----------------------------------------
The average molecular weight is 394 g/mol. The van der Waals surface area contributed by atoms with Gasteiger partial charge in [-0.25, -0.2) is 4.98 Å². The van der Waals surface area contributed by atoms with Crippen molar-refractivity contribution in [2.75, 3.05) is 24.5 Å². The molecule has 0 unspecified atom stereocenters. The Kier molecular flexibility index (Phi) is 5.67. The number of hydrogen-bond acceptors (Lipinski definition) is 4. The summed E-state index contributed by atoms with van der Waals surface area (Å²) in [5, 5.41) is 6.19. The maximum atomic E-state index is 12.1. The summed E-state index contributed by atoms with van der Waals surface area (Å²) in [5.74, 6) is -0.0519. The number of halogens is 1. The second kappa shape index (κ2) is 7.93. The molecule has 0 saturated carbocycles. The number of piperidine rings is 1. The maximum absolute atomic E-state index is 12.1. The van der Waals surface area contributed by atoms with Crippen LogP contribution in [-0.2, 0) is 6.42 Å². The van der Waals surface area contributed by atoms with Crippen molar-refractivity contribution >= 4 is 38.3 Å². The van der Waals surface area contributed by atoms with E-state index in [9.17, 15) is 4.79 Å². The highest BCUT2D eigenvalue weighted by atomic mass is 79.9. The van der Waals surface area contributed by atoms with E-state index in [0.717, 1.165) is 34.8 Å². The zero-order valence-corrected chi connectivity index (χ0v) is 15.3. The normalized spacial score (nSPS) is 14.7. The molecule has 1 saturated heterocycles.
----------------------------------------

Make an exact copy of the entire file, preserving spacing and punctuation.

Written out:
The average molecular weight is 394 g/mol. The van der Waals surface area contributed by atoms with Gasteiger partial charge in [-0.25, -0.2) is 4.98 Å². The van der Waals surface area contributed by atoms with Crippen molar-refractivity contribution in [2.75, 3.05) is 24.5 Å². The molecule has 0 unspecified atom stereocenters. The Kier molecular flexibility index (Phi) is 5.67. The number of hydrogen-bond acceptors (Lipinski definition) is 4. The summed E-state index contributed by atoms with van der Waals surface area (Å²) in [5, 5.41) is 6.19. The maximum atomic E-state index is 12.1. The summed E-state index contributed by atoms with van der Waals surface area (Å²) in [5.74, 6) is -0.0519. The number of halogens is 1. The second kappa shape index (κ2) is 7.93. The molecule has 0 saturated carbocycles. The number of piperidine rings is 1. The maximum absolute atomic E-state index is 12.1. The van der Waals surface area contributed by atoms with Crippen LogP contribution in [-0.2, 0) is 6.42 Å². The van der Waals surface area contributed by atoms with Crippen molar-refractivity contribution >= 4 is 38.3 Å². The van der Waals surface area contributed by atoms with E-state index in [9.17, 15) is 4.79 Å². The highest BCUT2D eigenvalue weighted by atomic mass is 79.9. The van der Waals surface area contributed by atoms with E-state index in [0.717, 1.165) is 34.8 Å². The zero-order valence-corrected chi connectivity index (χ0v) is 15.3. The normalized spacial score (nSPS) is 14.7. The molecule has 1 saturated heterocycles.